With gas prices in parts of the country now more than $4 a gallon, all of a sudden “fuel economy” is more than just an industry buzzword—it’s the holy grail for consumers. And while you may be cursing your decision not to buy a hybrid last time you purchased a car, the May edition of AAA New York’s Car & Travel magazine says what actually may matter more is not what you drive, but how you drive.
Car & Travel cites a study by Australia’s Royal Automobile Club of Victoria, in which a mid-sized wagon and a smaller sedan were both driven aggressively and smoothly on suburban roads. The Aussie study found that the larger car driven smoothly had better gas mileage than the smaller car driven aggressively. The takeway? “By simply avoiding jackrabbit starts, excessive braking and ever-changing speeds, drivers can cut their fuel consumption by up to one-third,” writes Car & Travel’s Tom Vanderbilt. What’s more, the study found that less aggressive driving barely extends travel times. In the Australian test, smooth drivers arrived at their destination a mere five minutes behind their aggressive counterparts.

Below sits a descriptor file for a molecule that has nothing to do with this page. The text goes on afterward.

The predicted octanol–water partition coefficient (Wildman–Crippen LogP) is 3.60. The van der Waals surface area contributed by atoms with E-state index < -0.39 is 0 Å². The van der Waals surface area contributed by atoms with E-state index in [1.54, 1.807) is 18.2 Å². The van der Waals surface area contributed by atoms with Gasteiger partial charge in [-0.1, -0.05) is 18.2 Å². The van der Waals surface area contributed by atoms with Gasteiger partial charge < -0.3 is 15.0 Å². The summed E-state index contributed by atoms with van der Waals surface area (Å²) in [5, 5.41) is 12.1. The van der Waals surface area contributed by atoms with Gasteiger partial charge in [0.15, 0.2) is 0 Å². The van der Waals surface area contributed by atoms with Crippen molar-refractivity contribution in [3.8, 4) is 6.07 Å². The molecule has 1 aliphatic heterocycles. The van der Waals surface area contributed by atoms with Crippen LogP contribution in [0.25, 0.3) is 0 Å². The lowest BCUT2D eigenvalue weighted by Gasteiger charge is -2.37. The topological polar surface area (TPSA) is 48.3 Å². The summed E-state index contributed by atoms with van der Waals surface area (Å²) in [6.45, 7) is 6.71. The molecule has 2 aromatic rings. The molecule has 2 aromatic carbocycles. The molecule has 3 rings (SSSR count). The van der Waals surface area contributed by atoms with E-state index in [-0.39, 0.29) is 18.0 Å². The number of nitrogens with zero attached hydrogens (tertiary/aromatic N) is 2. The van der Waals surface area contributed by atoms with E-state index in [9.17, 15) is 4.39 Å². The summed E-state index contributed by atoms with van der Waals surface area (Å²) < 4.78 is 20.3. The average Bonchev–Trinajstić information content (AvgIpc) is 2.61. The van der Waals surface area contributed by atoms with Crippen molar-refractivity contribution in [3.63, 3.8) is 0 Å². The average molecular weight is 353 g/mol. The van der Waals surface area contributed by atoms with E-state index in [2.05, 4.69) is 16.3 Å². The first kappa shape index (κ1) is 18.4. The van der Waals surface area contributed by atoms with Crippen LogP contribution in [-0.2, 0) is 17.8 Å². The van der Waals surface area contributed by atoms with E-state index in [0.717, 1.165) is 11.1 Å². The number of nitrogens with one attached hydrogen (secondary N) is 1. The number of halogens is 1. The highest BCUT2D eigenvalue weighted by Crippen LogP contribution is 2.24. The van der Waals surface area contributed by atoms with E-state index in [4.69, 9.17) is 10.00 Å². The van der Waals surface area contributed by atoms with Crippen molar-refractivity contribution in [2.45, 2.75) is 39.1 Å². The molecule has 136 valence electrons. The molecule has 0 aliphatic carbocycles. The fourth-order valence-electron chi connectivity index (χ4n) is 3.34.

What else can you do to save gas? Stop idling. “Studies show that the energy consumed by American drivers idling is equal to the total energy use of a country like Costa Rica,” writes Vanderbilt. Idling your car means you’re getting exactly 0 mpg. Any more than 10 seconds at a standstill, and you should shut the car off. And if you think your car needs to warm up by sitting with the engine running, think again. Vanderbilt writes that no less an authority on cold weather than the Canadian Office of Energy Efficiency says just 30 seconds in “deepest winter” is all that’s needed for your engine to get going.
Source: AAA New York Car & Travel
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